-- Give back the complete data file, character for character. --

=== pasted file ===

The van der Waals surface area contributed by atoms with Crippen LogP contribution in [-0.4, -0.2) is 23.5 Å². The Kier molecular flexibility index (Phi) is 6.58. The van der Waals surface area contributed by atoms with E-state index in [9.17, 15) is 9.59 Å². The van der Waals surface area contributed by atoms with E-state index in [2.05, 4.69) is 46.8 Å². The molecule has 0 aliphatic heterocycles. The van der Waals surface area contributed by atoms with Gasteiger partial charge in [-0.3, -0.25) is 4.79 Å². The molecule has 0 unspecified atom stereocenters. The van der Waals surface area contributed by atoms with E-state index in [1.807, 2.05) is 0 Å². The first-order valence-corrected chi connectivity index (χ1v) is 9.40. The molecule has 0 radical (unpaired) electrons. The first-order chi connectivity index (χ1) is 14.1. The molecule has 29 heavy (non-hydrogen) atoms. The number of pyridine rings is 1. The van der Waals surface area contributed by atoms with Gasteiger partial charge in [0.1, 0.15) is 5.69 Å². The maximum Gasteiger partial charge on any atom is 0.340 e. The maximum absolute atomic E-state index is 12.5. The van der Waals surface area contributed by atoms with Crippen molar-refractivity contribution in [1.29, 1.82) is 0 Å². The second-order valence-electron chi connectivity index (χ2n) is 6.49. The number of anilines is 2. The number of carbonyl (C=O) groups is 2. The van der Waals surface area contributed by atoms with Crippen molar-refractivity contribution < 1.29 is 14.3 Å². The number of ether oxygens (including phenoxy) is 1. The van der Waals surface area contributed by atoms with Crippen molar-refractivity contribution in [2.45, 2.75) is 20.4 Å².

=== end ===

The van der Waals surface area contributed by atoms with Crippen LogP contribution in [-0.4, -0.2) is 23.5 Å². The Kier molecular flexibility index (Phi) is 6.58. The van der Waals surface area contributed by atoms with E-state index in [9.17, 15) is 9.59 Å². The van der Waals surface area contributed by atoms with E-state index in [2.05, 4.69) is 46.8 Å². The molecule has 0 aliphatic heterocycles. The van der Waals surface area contributed by atoms with Gasteiger partial charge in [-0.3, -0.25) is 4.79 Å². The molecule has 0 unspecified atom stereocenters. The van der Waals surface area contributed by atoms with E-state index in [1.807, 2.05) is 0 Å². The first-order valence-corrected chi connectivity index (χ1v) is 9.40. The molecule has 0 radical (unpaired) electrons. The first-order chi connectivity index (χ1) is 14.1. The molecule has 29 heavy (non-hydrogen) atoms. The number of pyridine rings is 1. The van der Waals surface area contributed by atoms with Gasteiger partial charge in [0.1, 0.15) is 5.69 Å². The maximum Gasteiger partial charge on any atom is 0.340 e. The maximum absolute atomic E-state index is 12.5. The van der Waals surface area contributed by atoms with Crippen molar-refractivity contribution in [1.29, 1.82) is 0 Å². The second-order valence-electron chi connectivity index (χ2n) is 6.49. The number of anilines is 2. The number of carbonyl (C=O) groups is 2. The van der Waals surface area contributed by atoms with Crippen molar-refractivity contribution < 1.29 is 14.3 Å². The number of ether oxygens (including phenoxy) is 1. The van der Waals surface area contributed by atoms with Crippen molar-refractivity contribution in [2.45, 2.75) is 20.4 Å².